Children's Spatial Perception and Spatial Thinking Ability Focusing on the Direction and Scale (14692)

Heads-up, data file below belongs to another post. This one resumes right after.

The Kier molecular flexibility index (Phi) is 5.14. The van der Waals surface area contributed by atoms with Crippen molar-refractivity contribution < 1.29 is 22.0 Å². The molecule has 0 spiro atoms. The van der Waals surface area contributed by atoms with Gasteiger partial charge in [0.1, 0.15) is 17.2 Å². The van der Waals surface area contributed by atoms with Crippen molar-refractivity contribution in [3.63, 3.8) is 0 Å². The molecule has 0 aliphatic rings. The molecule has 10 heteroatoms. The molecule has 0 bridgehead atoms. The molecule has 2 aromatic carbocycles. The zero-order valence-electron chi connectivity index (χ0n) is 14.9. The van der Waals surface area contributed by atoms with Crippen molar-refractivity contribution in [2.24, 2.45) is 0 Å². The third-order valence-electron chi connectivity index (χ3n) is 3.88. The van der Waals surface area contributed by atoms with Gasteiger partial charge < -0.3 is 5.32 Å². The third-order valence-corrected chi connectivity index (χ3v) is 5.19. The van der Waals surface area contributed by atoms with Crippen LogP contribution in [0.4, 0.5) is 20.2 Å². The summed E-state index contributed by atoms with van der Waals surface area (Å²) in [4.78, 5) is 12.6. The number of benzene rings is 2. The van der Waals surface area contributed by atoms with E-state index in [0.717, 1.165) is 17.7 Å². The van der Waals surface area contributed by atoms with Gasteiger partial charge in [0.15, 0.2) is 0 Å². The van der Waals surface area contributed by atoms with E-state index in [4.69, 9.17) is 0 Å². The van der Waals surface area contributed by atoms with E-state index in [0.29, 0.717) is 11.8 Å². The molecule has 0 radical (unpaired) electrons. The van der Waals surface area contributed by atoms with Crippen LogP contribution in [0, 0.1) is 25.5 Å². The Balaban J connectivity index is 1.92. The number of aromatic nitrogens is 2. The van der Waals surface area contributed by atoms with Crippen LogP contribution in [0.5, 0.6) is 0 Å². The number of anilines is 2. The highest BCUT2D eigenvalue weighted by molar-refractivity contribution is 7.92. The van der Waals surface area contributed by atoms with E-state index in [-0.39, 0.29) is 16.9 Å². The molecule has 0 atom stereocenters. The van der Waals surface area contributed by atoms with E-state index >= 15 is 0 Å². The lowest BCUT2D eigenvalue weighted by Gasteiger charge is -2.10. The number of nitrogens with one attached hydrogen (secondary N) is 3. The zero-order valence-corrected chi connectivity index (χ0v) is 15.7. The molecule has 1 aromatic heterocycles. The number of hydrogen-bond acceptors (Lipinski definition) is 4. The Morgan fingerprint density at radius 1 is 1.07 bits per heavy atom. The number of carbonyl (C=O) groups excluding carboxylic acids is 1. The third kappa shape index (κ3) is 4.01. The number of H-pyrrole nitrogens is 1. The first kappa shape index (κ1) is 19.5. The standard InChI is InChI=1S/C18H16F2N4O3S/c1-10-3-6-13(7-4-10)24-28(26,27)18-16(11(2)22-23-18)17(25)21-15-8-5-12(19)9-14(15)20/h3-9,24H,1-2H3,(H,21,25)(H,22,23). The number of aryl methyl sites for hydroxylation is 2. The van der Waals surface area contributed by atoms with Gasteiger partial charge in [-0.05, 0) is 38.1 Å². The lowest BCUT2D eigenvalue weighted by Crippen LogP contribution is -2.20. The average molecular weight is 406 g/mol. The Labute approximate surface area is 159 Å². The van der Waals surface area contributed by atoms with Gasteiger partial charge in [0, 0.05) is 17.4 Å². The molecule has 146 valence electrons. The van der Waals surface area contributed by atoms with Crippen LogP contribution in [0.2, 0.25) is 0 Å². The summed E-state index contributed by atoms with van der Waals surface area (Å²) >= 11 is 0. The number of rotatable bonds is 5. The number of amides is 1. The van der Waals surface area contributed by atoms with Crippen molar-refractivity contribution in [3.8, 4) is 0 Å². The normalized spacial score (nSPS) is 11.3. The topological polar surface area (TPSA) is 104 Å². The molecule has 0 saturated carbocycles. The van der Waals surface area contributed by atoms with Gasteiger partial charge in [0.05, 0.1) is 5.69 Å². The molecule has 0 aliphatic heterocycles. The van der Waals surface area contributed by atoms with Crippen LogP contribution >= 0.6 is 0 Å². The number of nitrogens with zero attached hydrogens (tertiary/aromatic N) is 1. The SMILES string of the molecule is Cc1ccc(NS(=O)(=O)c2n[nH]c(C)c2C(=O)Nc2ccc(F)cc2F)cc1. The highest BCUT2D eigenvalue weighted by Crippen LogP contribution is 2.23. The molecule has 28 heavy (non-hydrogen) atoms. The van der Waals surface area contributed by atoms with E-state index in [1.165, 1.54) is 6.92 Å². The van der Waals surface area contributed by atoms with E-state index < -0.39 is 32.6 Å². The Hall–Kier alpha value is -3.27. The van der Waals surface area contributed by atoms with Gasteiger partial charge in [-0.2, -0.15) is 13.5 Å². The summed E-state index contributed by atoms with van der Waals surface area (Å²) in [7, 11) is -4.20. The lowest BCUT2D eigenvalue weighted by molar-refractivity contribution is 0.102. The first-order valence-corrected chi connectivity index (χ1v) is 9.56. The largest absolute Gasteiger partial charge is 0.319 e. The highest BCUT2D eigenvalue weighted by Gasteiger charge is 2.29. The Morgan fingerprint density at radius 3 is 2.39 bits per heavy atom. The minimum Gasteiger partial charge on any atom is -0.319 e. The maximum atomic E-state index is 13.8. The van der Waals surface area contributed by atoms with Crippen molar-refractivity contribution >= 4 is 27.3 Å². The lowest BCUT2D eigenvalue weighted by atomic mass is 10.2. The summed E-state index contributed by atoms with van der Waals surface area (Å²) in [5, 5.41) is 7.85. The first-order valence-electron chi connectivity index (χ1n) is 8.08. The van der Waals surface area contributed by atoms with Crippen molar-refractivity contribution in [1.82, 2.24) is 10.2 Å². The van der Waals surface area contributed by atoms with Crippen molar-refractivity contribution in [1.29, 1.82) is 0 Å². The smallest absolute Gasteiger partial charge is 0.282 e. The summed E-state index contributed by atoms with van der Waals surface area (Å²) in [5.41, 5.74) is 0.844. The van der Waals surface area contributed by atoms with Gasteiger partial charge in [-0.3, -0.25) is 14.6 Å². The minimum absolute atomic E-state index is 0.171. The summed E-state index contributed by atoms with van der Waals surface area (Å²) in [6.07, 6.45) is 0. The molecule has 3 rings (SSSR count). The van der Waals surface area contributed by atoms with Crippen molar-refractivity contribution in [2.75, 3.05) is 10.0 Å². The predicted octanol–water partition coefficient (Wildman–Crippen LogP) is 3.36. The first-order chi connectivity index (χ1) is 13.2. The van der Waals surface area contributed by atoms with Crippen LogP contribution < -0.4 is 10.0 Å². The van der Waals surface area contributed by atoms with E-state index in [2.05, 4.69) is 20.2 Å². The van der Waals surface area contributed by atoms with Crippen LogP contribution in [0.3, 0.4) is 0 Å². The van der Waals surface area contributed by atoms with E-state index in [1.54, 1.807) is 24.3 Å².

This study examines elementary students' spatial perception and spatial thinking ability by analyzing the locations from the survey which asked elementary students to make a list of geographic features located on four cardinal directions from their homes. All locations of geographic features were analyzed to examine elementary students’ scope of spatial perception and their daily lives. Elementary students perceive any directions ego-centrally. They use familiar geographic features such as schools, playgrounds, snack bars, and grocery markets to refer to the specific directions. Each student has his own unique places referring to the direction around his home. These findings indicate that differences and diversity exists not only in elementary students’ spatial perception and spatial thinking ability, but also in their daily life. The results from this study can help us to understand the gaps between classroom practices in geography course curriculum and previous findings from the research on students’ spatial perception and to find the ways how to enhance element students’ spatial perception and their spatial thinking ability through geography course curriculum.